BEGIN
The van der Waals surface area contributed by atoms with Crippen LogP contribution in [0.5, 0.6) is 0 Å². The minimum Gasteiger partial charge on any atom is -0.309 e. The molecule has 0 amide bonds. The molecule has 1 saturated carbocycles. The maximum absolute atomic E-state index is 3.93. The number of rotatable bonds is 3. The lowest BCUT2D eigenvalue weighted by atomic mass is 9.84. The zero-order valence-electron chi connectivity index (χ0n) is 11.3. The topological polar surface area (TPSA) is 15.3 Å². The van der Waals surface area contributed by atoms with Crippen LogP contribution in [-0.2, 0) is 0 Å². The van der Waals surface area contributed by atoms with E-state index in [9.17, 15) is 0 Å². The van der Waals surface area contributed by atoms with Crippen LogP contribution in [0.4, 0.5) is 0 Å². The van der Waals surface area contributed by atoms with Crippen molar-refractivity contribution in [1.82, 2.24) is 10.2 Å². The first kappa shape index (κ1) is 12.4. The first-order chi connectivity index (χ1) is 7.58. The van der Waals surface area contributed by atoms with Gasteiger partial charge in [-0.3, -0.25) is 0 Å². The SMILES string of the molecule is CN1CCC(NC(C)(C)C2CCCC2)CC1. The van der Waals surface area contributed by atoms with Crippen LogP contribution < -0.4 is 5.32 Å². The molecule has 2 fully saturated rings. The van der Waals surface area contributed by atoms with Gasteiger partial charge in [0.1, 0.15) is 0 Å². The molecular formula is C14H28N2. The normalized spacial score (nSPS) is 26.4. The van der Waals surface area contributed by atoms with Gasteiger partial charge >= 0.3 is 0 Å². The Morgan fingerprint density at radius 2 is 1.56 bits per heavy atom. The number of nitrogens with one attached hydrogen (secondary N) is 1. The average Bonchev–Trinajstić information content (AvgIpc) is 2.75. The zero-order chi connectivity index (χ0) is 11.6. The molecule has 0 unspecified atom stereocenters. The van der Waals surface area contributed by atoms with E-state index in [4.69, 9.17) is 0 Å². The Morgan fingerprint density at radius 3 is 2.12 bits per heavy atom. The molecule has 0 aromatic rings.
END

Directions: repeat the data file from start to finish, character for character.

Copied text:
The van der Waals surface area contributed by atoms with Crippen LogP contribution in [0.5, 0.6) is 0 Å². The minimum Gasteiger partial charge on any atom is -0.309 e. The molecule has 0 amide bonds. The molecule has 1 saturated carbocycles. The maximum absolute atomic E-state index is 3.93. The number of rotatable bonds is 3. The lowest BCUT2D eigenvalue weighted by atomic mass is 9.84. The zero-order valence-electron chi connectivity index (χ0n) is 11.3. The topological polar surface area (TPSA) is 15.3 Å². The van der Waals surface area contributed by atoms with Crippen LogP contribution in [-0.2, 0) is 0 Å². The van der Waals surface area contributed by atoms with E-state index in [9.17, 15) is 0 Å². The van der Waals surface area contributed by atoms with Crippen LogP contribution in [0.4, 0.5) is 0 Å². The van der Waals surface area contributed by atoms with Crippen molar-refractivity contribution in [1.82, 2.24) is 10.2 Å². The first kappa shape index (κ1) is 12.4. The first-order chi connectivity index (χ1) is 7.58. The van der Waals surface area contributed by atoms with Gasteiger partial charge in [-0.3, -0.25) is 0 Å². The SMILES string of the molecule is CN1CCC(NC(C)(C)C2CCCC2)CC1. The van der Waals surface area contributed by atoms with Crippen LogP contribution < -0.4 is 5.32 Å². The molecule has 2 fully saturated rings. The van der Waals surface area contributed by atoms with Gasteiger partial charge in [0.1, 0.15) is 0 Å². The molecular formula is C14H28N2. The normalized spacial score (nSPS) is 26.4. The van der Waals surface area contributed by atoms with Gasteiger partial charge >= 0.3 is 0 Å². The Morgan fingerprint density at radius 2 is 1.56 bits per heavy atom. The number of nitrogens with one attached hydrogen (secondary N) is 1. The average Bonchev–Trinajstić information content (AvgIpc) is 2.75. The zero-order chi connectivity index (χ0) is 11.6. The molecule has 0 unspecified atom stereocenters. The van der Waals surface area contributed by atoms with E-state index in [4.69, 9.17) is 0 Å². The Morgan fingerprint density at radius 3 is 2.12 bits per heavy atom. The molecule has 0 aromatic rings.